“War. War never changes.” You may have heard the phrase throughout the Fallout games; you might even be able to hear Ron Pearlman’s voice in your head right now.
If you were to take a soldier from 200 years ago, sit him down in a time machine, and show him the warfare of today, it would look like some pretty incredible science fiction. If you were to do the same from a soldier who fought 2000 years ago, it would look more like indescribable fantasy and magic. And so on its surface, war changes quite a bit.
But technology is not what the Fallout series is referring to. There are certain aspects of the human condition that remain constant, despite our wild changes in civilization, medicine, technology, and weapons on the battlefield. Things like sex, intimacy, family, parenthood, and the admiration of nature are all things quintessential to the human experience. They are deeply rooted in the mind and spirit on every person in the planet, whether they were born in the year 2000 BC or 2000 AD.
And violence is one of them, warfare being the ultimate form of violence.
And what about war remains the same?
When I find myself asking questions like this, I often turn to literature. History is more important than I can describe here, but fiction has its function as well. Fiction can show you certain facets of humanity that transcend time.
So let’s take a look at war, from the perspective of fiction throughout history and various regions throughout the world. Let’s see how “war never changes.”
Suffering the loss of a brother
One can go as far back as Gilgamesh to find these transcendental ideas. Though Gilgamesh and his friend Enkidu are on opposite sides of the spectrum (Gilgamesh is demi-god who is apparently super good looking; Enkidu is a beast-like character wrought from nature itself), both of them become close friends and go on several adventures together. Their bond is undeniable.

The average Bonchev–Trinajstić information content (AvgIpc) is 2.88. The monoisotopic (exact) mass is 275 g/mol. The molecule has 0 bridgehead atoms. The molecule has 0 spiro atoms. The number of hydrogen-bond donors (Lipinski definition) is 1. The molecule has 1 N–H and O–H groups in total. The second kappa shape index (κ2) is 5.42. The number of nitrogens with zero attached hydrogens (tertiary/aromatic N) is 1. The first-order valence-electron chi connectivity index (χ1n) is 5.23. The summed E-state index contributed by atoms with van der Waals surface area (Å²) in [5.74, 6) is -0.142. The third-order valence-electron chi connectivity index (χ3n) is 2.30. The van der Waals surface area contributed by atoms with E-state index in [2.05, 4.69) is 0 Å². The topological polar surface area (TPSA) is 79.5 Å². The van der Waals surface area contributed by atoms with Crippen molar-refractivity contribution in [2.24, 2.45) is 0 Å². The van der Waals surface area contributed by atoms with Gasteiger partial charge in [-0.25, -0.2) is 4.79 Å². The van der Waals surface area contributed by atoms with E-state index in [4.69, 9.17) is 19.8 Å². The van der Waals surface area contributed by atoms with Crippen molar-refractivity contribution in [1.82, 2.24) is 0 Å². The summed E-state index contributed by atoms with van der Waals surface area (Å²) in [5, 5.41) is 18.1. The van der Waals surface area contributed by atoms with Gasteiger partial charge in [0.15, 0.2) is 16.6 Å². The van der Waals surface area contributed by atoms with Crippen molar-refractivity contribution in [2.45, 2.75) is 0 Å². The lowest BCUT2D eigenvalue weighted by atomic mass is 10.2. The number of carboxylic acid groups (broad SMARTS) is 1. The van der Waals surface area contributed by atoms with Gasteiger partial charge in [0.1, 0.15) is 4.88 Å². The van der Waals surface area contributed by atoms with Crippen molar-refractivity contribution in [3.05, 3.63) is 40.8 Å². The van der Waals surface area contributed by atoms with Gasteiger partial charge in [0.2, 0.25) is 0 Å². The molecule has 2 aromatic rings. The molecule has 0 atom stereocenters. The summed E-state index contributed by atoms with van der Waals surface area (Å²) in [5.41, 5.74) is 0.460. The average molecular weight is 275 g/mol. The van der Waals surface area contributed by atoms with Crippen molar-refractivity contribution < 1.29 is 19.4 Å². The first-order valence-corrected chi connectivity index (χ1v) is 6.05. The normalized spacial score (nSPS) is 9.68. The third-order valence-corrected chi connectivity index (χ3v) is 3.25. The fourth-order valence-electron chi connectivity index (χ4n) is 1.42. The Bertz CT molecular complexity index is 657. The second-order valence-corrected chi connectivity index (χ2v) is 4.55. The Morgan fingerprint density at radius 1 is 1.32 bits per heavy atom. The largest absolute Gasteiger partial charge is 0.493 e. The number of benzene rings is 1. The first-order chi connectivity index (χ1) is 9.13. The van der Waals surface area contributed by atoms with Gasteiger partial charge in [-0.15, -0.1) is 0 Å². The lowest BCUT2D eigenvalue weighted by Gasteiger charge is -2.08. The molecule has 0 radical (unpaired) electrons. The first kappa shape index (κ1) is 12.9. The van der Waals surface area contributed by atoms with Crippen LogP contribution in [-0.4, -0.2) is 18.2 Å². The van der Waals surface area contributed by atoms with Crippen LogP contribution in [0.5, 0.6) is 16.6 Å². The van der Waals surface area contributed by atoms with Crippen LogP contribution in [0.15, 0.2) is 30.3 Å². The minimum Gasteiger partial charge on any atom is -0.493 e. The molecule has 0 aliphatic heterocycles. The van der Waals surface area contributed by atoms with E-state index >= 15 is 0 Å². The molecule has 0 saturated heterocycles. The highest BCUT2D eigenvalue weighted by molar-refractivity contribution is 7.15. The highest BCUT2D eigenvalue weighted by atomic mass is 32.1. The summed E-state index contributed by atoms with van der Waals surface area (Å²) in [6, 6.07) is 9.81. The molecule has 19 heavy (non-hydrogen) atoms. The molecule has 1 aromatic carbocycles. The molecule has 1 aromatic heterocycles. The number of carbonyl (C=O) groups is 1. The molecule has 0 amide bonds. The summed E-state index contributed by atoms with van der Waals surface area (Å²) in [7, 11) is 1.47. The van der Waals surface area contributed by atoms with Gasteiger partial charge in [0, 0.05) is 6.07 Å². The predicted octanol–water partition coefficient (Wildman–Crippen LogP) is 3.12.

So when Enkidu falls ill and dies, Gilgamesh is overwhelmed with grief:
He touched [Enkidu’s] heart but it did not beat, nor did he lift his eyes again. When Gilgamesh touched his heart it did not beat. So Gilgamesh laid a veil, as one veils the bride, over his friend. He began to rage like a lion, like a lioness robbed of her whelps. This way and that he paced round the bed, he tore out his hair and strewed it around. He dragged off his splendid robes and flung them down as though they were abominations.
In his grief, Gilgamesh strips himself of all of his worldly goods — things that all of a sudden seem disgusting to him now, in the wake of his lost brother.
Bitterly Gilgamesh wept for his friend Enkidu; he wandered over the wilderness as a hunter, he roamed over the plains; in his bitterness he cried, “How can I rest, how can I be at peace? Despair is in my heart. What my brother is now, that shall I be when I am dead.”
There were no drones or tanks in Gilgamesh’s day, but these are moments that make sense to a lot of today’s warriors. They come home and perhaps the cocktail parties or the gossip over mimosas on Sunday brunch seem a little sickening at times. The undying pursuit of a bigger house and a nicer car can seem, well, like “abominations” in a way. Especially after the loss of a brother or sister in arms.
Honor in conflict
Fast forwarding a bit, we have Celtic mythology from the Mabinogion (or the Mabinogi, which may be a bit more accurate). The four “branches” of the story loosely follow Pryderi as he is born, grows, and becomes a warrior throughout. Before I go forward, I think this line is pretty relevant to a lot of Rangers I served with: “At that time, Math the son of Mathonwy could not exist unless his feet were in the lap of a maiden, except only when he was prevented by the tumult of war.”
Anyway, moving forward.
After a series of brutal events involving otherworldly pigs, rape, and theft, Pryderi and Math and a whole host of similar sounding names are at odds with one another. Blood has been spilled on many accounts, as a great war has begun and things are getting desperate.